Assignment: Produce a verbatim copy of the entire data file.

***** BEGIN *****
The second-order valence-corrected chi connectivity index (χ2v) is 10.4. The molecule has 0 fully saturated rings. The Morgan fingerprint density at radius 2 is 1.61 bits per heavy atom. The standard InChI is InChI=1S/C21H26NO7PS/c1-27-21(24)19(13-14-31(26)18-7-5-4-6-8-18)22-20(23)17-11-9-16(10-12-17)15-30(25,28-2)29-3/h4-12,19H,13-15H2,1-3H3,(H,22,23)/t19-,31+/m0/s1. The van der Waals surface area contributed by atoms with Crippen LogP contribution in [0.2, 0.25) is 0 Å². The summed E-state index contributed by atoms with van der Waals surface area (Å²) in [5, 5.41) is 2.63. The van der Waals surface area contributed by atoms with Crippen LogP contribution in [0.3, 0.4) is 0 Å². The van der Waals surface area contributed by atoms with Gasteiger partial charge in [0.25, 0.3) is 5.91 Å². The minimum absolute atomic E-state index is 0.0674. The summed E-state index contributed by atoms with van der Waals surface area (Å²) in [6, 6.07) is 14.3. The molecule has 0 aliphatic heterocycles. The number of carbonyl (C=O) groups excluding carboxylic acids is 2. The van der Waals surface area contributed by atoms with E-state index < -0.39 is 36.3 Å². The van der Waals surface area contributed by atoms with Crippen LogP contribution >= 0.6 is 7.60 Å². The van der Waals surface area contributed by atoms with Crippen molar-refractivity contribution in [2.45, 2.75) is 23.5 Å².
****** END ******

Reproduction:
The second-order valence-corrected chi connectivity index (χ2v) is 10.4. The molecule has 0 fully saturated rings. The Morgan fingerprint density at radius 2 is 1.61 bits per heavy atom. The standard InChI is InChI=1S/C21H26NO7PS/c1-27-21(24)19(13-14-31(26)18-7-5-4-6-8-18)22-20(23)17-11-9-16(10-12-17)15-30(25,28-2)29-3/h4-12,19H,13-15H2,1-3H3,(H,22,23)/t19-,31+/m0/s1. The van der Waals surface area contributed by atoms with Crippen LogP contribution in [0.2, 0.25) is 0 Å². The summed E-state index contributed by atoms with van der Waals surface area (Å²) in [5, 5.41) is 2.63. The van der Waals surface area contributed by atoms with Crippen LogP contribution in [0.3, 0.4) is 0 Å². The van der Waals surface area contributed by atoms with Gasteiger partial charge in [0.25, 0.3) is 5.91 Å². The minimum absolute atomic E-state index is 0.0674. The summed E-state index contributed by atoms with van der Waals surface area (Å²) in [6, 6.07) is 14.3. The molecule has 0 aliphatic heterocycles. The number of carbonyl (C=O) groups excluding carboxylic acids is 2. The van der Waals surface area contributed by atoms with E-state index < -0.39 is 36.3 Å². The van der Waals surface area contributed by atoms with Crippen LogP contribution >= 0.6 is 7.60 Å². The van der Waals surface area contributed by atoms with Crippen molar-refractivity contribution in [2.45, 2.75) is 23.5 Å².